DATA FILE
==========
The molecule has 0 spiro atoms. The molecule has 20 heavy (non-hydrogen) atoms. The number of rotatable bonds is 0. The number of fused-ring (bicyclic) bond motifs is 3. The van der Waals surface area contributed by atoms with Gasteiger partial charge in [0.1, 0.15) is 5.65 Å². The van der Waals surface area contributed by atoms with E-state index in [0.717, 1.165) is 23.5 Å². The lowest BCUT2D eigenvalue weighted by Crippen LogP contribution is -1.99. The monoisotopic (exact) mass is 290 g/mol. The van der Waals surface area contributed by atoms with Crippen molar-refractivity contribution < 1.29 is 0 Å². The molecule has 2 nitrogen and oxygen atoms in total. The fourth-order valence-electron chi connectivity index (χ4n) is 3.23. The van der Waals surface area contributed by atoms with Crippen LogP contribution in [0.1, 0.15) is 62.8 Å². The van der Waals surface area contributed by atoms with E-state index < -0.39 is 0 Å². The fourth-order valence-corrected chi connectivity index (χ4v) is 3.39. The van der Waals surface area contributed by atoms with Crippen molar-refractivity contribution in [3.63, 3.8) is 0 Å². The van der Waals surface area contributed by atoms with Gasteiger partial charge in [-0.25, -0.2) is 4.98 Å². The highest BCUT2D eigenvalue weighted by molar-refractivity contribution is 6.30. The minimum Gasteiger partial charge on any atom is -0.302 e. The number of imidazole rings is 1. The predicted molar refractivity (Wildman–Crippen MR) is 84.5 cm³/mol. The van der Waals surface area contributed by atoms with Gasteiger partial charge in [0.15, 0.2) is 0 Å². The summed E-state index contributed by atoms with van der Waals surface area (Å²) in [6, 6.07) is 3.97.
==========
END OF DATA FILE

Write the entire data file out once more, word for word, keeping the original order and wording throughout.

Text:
The molecule has 0 spiro atoms. The molecule has 20 heavy (non-hydrogen) atoms. The number of rotatable bonds is 0. The number of fused-ring (bicyclic) bond motifs is 3. The van der Waals surface area contributed by atoms with Gasteiger partial charge in [0.1, 0.15) is 5.65 Å². The van der Waals surface area contributed by atoms with E-state index in [0.717, 1.165) is 23.5 Å². The lowest BCUT2D eigenvalue weighted by Crippen LogP contribution is -1.99. The monoisotopic (exact) mass is 290 g/mol. The van der Waals surface area contributed by atoms with Crippen molar-refractivity contribution < 1.29 is 0 Å². The molecule has 2 nitrogen and oxygen atoms in total. The fourth-order valence-electron chi connectivity index (χ4n) is 3.23. The van der Waals surface area contributed by atoms with Crippen LogP contribution in [0.1, 0.15) is 62.8 Å². The van der Waals surface area contributed by atoms with E-state index < -0.39 is 0 Å². The fourth-order valence-corrected chi connectivity index (χ4v) is 3.39. The van der Waals surface area contributed by atoms with Crippen molar-refractivity contribution in [3.63, 3.8) is 0 Å². The van der Waals surface area contributed by atoms with Gasteiger partial charge in [-0.25, -0.2) is 4.98 Å². The highest BCUT2D eigenvalue weighted by molar-refractivity contribution is 6.30. The minimum Gasteiger partial charge on any atom is -0.302 e. The number of imidazole rings is 1. The predicted molar refractivity (Wildman–Crippen MR) is 84.5 cm³/mol. The van der Waals surface area contributed by atoms with Gasteiger partial charge in [0.15, 0.2) is 0 Å². The summed E-state index contributed by atoms with van der Waals surface area (Å²) in [6, 6.07) is 3.97.